Does the reality of the existence of God and his self-disclosure as found in his Word impact how we live our lives day-to-day? It should, but I am becoming convinced that for many people it does not. Many profess faith, and yet their lives bear no mark that it impacts their lives. Many profess to believe the Bible is God’s Word, and yet they don’t use it to inform their decision-making.
In his books on culture and Christianity, David Wells illuminates this concept that though many profess to believe in God, the god they believe in has no weight in their lives. In other words, God does not impact how they think, choose, act or live. Wells writes:
There is, for many people, no God “above” them who is relevant to their daily preoccupations. They intend no new radicalism and would be quite shocked to know how far out they really are. They are simply uninterested in a God who is other than themselves, who inhabits a realm that cannot be accessed by intuition. These people are deeply preoccupied with their own selves, and often with not much else.
What Wells is getting at is this: most people build a false image of who God is based on their own perceptions and intuitions. They fashion for themselves a false god who fits their wants and their perceived needs, but man does not get to determine who God is. God has revealed himself to us through his Word and here we see the true battleground. This summer I have seen this battle in many places: the internet, friends, youth at camp, and the culture at large. We so often come to the Bible with an agenda and that agenda is the Bible has to mean what I want it to mean. If I run into something I don’t like, all I have to do is explain it away. In the process, we place ourselves as the authority over the text. We place ourselves above God. This type of thinking must stop.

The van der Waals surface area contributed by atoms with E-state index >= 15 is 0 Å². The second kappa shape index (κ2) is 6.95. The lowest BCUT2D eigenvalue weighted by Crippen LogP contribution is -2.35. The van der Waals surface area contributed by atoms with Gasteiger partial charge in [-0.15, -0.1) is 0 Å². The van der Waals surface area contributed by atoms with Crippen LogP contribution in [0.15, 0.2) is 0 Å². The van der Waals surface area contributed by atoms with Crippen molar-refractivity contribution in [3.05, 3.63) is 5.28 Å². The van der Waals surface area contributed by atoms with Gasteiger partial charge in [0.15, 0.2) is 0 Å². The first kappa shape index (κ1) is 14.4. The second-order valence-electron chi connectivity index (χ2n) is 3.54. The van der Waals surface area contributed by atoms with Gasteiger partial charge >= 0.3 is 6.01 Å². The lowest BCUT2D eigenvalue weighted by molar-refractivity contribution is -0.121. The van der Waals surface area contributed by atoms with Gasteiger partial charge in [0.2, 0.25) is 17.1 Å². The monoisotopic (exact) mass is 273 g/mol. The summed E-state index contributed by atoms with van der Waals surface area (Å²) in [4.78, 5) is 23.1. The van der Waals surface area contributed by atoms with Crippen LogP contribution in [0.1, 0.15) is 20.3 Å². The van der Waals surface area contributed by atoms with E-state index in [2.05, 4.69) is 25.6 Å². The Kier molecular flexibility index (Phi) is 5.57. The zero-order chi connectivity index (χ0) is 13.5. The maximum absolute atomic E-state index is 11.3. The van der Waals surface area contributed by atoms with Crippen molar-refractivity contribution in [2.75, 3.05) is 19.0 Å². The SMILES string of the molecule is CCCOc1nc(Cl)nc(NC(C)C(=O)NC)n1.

God is God and we are not. His Word is perfect and it is not lacking in anything. We need to understand this. The Bible is the most relevant thing in this world. We do not need to make it relevant as if we could improve on the very words of God. We do not need to update it to fit our culture. No, we need to submit to it. Culture needs to conform to Scripture not vice versa. We need to get to a point where we are not just reading Scripture, though reading Scripture is important, we need to submit to it. To obey it. The Bible should be the reason for every decision we make. It should be the reason for how we conduct ourselves in public, private, and especially in the Church. Where else would we go for guidance? Scripture needs to be the lens through which we view everything. That is the purpose of reading the Bible and studying it—renewing our mind that we might live sacrificial lives (Romans 12:1-2).
What’s the solution to the seeming weightlessness of God and his Word in our culture? Wells puts it well, “God begins to have weight in our lives only when we begin to hear his summons from outside ourselves. He summons us to stand before him, to hear his Word, to know him as he is in his holy-love. When we begin to do so, reality enters our soul.” We must approach God on his terms and not on ours. Once we realize that God is God and that he is outside of us, then and only then, will we respond properly to him and his Word—with submission, faith, and worship. God’s Word has more weight in this universe than we comprehend, and we would do well to recognize this reality and respond accordingly. We must not go to God and his Word to conform it to what we desire; rather, as we approach God we must conform to him and His Word.